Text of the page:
In 2001, Francis Aloysius Sullivan wrote: "To my knowledge, the Catholic Church has never officially expressed its judgement on the validity of orders as they have been handed down by episcopal succession in these two national Lutheran churches." In 2007, the Holy See declared: "Christian Communities born out of the Reformation of the sixteenth century do not enjoy apostolic succession in the sacrament of Orders, and are, therefore, deprived of a constitutive element of the Church." This statement speaks of the Protestant movement as a whole, not specifically of the Lutheran Churches in Sweden and Finland. The 2010 report from the Roman Catholic – Lutheran Dialogue Group for Sweden and Finland, Justification in the Life of the Church, states: "The Evangelical-Lutheran Churches in Sweden and Finland believe that they are part of an unbroken apostolic chain of succession. The Catholic Church does however question how the ecclesiastical break in the 16th century has affected the apostolicity of the Churches of the Reformation and thus the apostolicity of their ministry." Emil Anton interprets this report as saying that the Roman Catholic Church does not deny or approve the apostolic succession directly, but will continue with further inquiries about the matter.
Negotiated at Järvenpää, Finland, and inaugurated with a celebration of the Eucharist at Porvoo Cathedral in 1992, the Porvoo Communion agreement of unity includes the mutual recognition of the traditional apostolic succession among the following Churches:
Of note is the fact that at least one of the Scandinavian Lutheran Churches in the Porvoo Communion of Churches, the Church of Denmark has bishops, but strictly speaking they were not in the historic apostolic succession prior to their entry into the Porvoo Communion, since their episcopate and holy orders derived from Johannes Bugenhagen, who was a pastor, not a bishop. In 2010, the Church of Denmark joined the Porvoo Communion of Churches, after a process of mutual consecrations of bishops had led to the introduction of historic apostolic succession. The Lutheran Church in Great Britain also joined the Porvoo Agreement, in 2014.
Similarly, in the High Church Lutheranism of Germany, some religious brotherhoods like Hochkirchliche St. Johannes-Bruderschaft and Hochkirchlicher Apostolat St. Ansgar have managed to arrange for their own bishop to be re-ordained in apostolic succession. The members of these brotherhoods do not form into separate ecclesia.
The Evangelical Lutheran Church in America, North America's largest Lutheran body, became united in the historic episcopate of the Episcopal Church in 2000, upon the signing of Called to Common Mission. By this document the full communion between the Evangelical Lutheran Church in America and the Episcopal Church was established. As such, "all episcopal installations in the Evangelical Lutheran Church in America take place with the participation of bishops in the apostolic succession." The Evangelical Lutheran Church in America is headed by a presiding bishop who is elected by the churchwide assembly for a six-year term.
The Evangelical Catholic Church, a Lutheran denomination of Evangelical Catholic churchmanship based in North America, taught:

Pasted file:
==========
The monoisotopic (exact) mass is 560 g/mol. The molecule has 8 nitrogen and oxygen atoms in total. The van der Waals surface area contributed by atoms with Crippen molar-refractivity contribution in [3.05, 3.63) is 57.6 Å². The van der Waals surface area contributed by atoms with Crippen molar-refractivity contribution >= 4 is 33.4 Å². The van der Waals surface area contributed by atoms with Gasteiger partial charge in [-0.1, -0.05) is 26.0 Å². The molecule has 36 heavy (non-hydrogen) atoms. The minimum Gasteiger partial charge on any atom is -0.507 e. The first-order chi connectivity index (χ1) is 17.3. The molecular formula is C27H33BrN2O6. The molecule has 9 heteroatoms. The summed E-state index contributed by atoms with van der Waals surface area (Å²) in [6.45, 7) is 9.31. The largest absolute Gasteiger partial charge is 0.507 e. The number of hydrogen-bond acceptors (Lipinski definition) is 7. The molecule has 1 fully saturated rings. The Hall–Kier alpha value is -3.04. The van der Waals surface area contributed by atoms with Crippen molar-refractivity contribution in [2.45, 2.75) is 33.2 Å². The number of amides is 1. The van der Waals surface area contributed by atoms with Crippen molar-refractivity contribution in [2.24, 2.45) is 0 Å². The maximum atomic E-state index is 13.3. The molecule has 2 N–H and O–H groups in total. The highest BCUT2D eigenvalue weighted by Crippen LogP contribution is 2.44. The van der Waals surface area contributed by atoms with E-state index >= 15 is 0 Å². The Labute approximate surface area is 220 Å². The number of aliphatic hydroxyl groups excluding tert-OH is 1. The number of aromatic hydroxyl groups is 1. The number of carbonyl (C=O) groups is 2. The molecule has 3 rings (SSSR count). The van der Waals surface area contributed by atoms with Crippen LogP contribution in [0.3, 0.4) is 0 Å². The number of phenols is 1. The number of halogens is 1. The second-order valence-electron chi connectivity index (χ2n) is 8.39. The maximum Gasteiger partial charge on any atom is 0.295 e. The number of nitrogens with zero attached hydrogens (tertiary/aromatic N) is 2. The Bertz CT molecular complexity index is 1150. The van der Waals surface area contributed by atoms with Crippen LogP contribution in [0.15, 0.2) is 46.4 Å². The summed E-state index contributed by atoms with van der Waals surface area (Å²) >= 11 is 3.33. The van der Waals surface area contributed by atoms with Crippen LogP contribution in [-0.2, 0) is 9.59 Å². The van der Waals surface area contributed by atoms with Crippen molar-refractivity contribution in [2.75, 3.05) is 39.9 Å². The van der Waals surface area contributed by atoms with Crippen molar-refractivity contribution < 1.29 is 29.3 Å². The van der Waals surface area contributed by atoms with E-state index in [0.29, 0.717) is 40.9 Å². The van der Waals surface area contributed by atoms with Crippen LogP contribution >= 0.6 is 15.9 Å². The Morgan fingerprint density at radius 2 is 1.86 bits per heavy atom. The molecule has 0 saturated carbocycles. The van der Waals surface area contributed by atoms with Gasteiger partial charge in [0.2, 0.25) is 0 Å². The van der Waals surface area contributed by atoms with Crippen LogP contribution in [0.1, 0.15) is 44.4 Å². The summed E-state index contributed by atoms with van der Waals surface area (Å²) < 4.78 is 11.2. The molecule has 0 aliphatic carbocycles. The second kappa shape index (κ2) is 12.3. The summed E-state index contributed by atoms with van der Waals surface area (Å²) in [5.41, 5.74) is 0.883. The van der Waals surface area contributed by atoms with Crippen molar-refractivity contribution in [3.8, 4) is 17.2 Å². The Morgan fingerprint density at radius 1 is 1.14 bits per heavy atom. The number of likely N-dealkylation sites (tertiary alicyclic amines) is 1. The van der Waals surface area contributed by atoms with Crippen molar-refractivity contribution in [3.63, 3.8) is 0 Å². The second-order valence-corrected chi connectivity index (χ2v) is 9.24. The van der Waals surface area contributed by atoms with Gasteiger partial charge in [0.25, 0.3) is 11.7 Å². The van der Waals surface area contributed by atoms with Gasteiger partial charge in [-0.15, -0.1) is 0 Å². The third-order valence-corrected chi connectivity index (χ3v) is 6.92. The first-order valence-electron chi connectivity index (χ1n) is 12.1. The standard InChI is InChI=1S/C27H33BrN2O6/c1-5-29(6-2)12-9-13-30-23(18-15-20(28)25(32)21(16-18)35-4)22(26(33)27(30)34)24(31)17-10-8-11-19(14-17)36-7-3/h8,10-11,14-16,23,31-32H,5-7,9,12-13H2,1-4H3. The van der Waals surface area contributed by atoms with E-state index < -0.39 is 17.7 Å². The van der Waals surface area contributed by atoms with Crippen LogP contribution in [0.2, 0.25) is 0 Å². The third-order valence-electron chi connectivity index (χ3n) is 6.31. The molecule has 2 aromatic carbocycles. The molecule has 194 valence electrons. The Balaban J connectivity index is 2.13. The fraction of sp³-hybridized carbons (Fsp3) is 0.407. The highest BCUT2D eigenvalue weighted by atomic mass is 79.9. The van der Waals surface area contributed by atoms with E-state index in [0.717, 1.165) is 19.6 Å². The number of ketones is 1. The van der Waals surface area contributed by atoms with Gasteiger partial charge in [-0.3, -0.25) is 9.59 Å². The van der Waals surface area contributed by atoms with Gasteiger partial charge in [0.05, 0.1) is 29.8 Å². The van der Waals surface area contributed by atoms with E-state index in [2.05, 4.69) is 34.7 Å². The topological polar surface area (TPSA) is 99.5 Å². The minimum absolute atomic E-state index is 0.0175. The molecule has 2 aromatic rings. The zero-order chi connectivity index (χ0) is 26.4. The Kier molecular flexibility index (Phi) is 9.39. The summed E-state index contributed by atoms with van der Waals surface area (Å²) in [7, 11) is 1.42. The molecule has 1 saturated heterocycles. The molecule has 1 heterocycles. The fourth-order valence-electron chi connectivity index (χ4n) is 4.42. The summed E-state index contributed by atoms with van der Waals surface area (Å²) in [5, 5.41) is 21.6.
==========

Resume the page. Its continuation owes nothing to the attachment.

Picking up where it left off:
In recent years a number of Lutheran Churches of the Evangelical Catholic and High Church Lutheran churchmanship in the United States of America have accepted the doctrine of apostolic succession and have successfully recovered it, generally from Independent Catholic Churches. At present, most of these church bodies have memberships numbering in the hundreds.
Many German Lutherans appear to demur on this issue, which may be sourced in the church governance views of Martin Luther. Luther's reform movement, however, usually did not as a rule abrogate the ecclesiastic office of bishop.
An important historical context to explicate the wide differences among German Lutheran Churches is the Prussian Union of 1817, whereby the secular government directed the Lutheran Churches in Prussia to merge with non-Lutheran Reformed Churches in Prussia. The Reformed Churches generally oppose on principle the traditional doctrine of ecclesiastic Apostolic Succession, e.g., not usually even recognising the church office of Bishop. Later in the 19th century, other Lutheran and Reformed congregations merged to form united church bodies in some of the other 39 states of the German Confederation, e.g., in Anhalt, Baden, Bremen, Hesse and Nassau, Hesse-Kassel and Waldeck, and the Palatinate. Yet the partial nature of this list also serves to show that in Germany there remained many Lutherans who never did unite with the Reformed.
Other Lutheran Churches seem indifferent as a matter of understood doctrine regarding this particular issue of ecclesiastical governance. In America, the conservative Lutheran Church–Missouri Synod places its church authority in the congregation rather than in the bishop, though its founder, C.F.W. Walther, while establishing congregational polity for the LCMS, did consider Polity to be a matter of adiaphora Still, other conservative Lutherans, however, may favour High Church Lutheranism which remains generally favourable to the traditional doctrine of Apostolic Succession.

Methodist churches

In the beginnings of the Methodist movement, adherents were instructed to receive the sacraments within the Anglican Church since the Methodists were still a movement and not as yet a separate church in England until 1805; however, the American Methodists soon petitioned to receive the sacraments from the local preachers who conducted worship services and revivals. The Bishop of London refused to ordain Methodist priests and deacons in the British American colonies. John Wesley, the founder of the movement, was reluctant to allow unordained preachers to administer the sacraments: